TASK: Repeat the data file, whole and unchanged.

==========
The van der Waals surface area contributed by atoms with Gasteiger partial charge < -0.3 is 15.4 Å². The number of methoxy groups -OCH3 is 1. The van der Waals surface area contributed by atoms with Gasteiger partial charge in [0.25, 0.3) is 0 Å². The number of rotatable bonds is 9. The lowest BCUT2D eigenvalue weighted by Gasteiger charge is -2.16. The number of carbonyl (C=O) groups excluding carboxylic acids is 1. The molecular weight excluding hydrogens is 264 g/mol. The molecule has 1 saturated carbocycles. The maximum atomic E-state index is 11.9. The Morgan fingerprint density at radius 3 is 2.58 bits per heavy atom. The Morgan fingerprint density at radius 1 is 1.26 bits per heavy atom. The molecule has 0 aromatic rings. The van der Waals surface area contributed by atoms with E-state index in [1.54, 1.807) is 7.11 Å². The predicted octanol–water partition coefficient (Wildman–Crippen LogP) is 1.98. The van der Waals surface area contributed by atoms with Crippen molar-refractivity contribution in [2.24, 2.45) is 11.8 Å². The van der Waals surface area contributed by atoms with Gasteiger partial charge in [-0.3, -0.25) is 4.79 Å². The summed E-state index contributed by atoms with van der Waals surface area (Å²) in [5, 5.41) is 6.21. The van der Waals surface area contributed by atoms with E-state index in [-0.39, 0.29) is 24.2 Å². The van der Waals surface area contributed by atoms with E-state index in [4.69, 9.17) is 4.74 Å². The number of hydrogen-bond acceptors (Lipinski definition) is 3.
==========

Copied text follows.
The van der Waals surface area contributed by atoms with Gasteiger partial charge < -0.3 is 15.4 Å². The number of methoxy groups -OCH3 is 1. The van der Waals surface area contributed by atoms with Gasteiger partial charge in [0.25, 0.3) is 0 Å². The number of rotatable bonds is 9. The lowest BCUT2D eigenvalue weighted by Gasteiger charge is -2.16. The number of carbonyl (C=O) groups excluding carboxylic acids is 1. The molecular weight excluding hydrogens is 264 g/mol. The molecule has 1 saturated carbocycles. The maximum atomic E-state index is 11.9. The Morgan fingerprint density at radius 3 is 2.58 bits per heavy atom. The Morgan fingerprint density at radius 1 is 1.26 bits per heavy atom. The molecule has 0 aromatic rings. The van der Waals surface area contributed by atoms with E-state index in [1.54, 1.807) is 7.11 Å². The predicted octanol–water partition coefficient (Wildman–Crippen LogP) is 1.98. The van der Waals surface area contributed by atoms with Crippen molar-refractivity contribution in [2.24, 2.45) is 11.8 Å². The van der Waals surface area contributed by atoms with Gasteiger partial charge in [-0.3, -0.25) is 4.79 Å². The summed E-state index contributed by atoms with van der Waals surface area (Å²) in [5, 5.41) is 6.21. The van der Waals surface area contributed by atoms with E-state index in [-0.39, 0.29) is 24.2 Å². The van der Waals surface area contributed by atoms with E-state index in [4.69, 9.17) is 4.74 Å². The number of hydrogen-bond acceptors (Lipinski definition) is 3.